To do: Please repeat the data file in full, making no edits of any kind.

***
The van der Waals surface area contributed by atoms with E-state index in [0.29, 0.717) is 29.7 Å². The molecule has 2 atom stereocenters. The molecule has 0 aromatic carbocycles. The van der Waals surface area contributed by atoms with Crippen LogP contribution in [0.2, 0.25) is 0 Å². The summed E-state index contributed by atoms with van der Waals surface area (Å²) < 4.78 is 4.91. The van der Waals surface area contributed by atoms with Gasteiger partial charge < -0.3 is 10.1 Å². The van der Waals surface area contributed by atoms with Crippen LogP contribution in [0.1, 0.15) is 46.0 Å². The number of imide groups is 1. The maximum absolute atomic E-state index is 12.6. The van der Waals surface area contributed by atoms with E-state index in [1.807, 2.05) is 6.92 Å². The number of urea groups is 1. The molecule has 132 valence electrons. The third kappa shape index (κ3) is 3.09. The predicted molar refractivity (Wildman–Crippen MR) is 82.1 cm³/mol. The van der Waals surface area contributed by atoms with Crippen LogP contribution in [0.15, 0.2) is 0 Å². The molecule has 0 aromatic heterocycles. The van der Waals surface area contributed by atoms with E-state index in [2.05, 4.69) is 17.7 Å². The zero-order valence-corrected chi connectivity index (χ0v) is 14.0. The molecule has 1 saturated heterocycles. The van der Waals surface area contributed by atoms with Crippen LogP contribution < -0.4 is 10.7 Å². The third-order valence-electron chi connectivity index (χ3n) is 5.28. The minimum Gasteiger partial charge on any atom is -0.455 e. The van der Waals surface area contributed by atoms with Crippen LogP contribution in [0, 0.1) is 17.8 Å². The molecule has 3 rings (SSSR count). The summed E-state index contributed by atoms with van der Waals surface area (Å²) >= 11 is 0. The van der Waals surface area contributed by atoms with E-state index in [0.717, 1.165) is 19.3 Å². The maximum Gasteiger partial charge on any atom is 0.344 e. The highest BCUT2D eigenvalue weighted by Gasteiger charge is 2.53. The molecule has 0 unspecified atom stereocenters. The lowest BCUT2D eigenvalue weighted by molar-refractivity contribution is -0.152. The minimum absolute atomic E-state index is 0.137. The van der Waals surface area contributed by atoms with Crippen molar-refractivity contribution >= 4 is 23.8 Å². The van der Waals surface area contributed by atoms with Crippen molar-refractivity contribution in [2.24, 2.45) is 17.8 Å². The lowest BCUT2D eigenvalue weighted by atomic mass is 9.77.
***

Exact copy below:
The van der Waals surface area contributed by atoms with E-state index in [0.29, 0.717) is 29.7 Å². The molecule has 2 atom stereocenters. The molecule has 0 aromatic carbocycles. The van der Waals surface area contributed by atoms with Crippen LogP contribution in [0.2, 0.25) is 0 Å². The summed E-state index contributed by atoms with van der Waals surface area (Å²) < 4.78 is 4.91. The van der Waals surface area contributed by atoms with Gasteiger partial charge < -0.3 is 10.1 Å². The van der Waals surface area contributed by atoms with Crippen LogP contribution in [0.1, 0.15) is 46.0 Å². The number of imide groups is 1. The maximum absolute atomic E-state index is 12.6. The van der Waals surface area contributed by atoms with E-state index in [1.807, 2.05) is 6.92 Å². The number of urea groups is 1. The molecule has 132 valence electrons. The third kappa shape index (κ3) is 3.09. The predicted molar refractivity (Wildman–Crippen MR) is 82.1 cm³/mol. The van der Waals surface area contributed by atoms with Crippen LogP contribution in [0.15, 0.2) is 0 Å². The molecule has 0 aromatic heterocycles. The van der Waals surface area contributed by atoms with E-state index in [2.05, 4.69) is 17.7 Å². The zero-order valence-corrected chi connectivity index (χ0v) is 14.0. The molecule has 1 saturated heterocycles. The van der Waals surface area contributed by atoms with Crippen LogP contribution < -0.4 is 10.7 Å². The third-order valence-electron chi connectivity index (χ3n) is 5.28. The minimum Gasteiger partial charge on any atom is -0.455 e. The van der Waals surface area contributed by atoms with Crippen LogP contribution in [0, 0.1) is 17.8 Å². The molecule has 3 rings (SSSR count). The summed E-state index contributed by atoms with van der Waals surface area (Å²) >= 11 is 0. The van der Waals surface area contributed by atoms with E-state index in [0.717, 1.165) is 19.3 Å². The maximum Gasteiger partial charge on any atom is 0.344 e. The highest BCUT2D eigenvalue weighted by Gasteiger charge is 2.53. The molecule has 0 unspecified atom stereocenters. The lowest BCUT2D eigenvalue weighted by molar-refractivity contribution is -0.152. The minimum absolute atomic E-state index is 0.137. The van der Waals surface area contributed by atoms with Crippen molar-refractivity contribution >= 4 is 23.8 Å². The van der Waals surface area contributed by atoms with Crippen molar-refractivity contribution in [2.24, 2.45) is 17.8 Å². The lowest BCUT2D eigenvalue weighted by atomic mass is 9.77.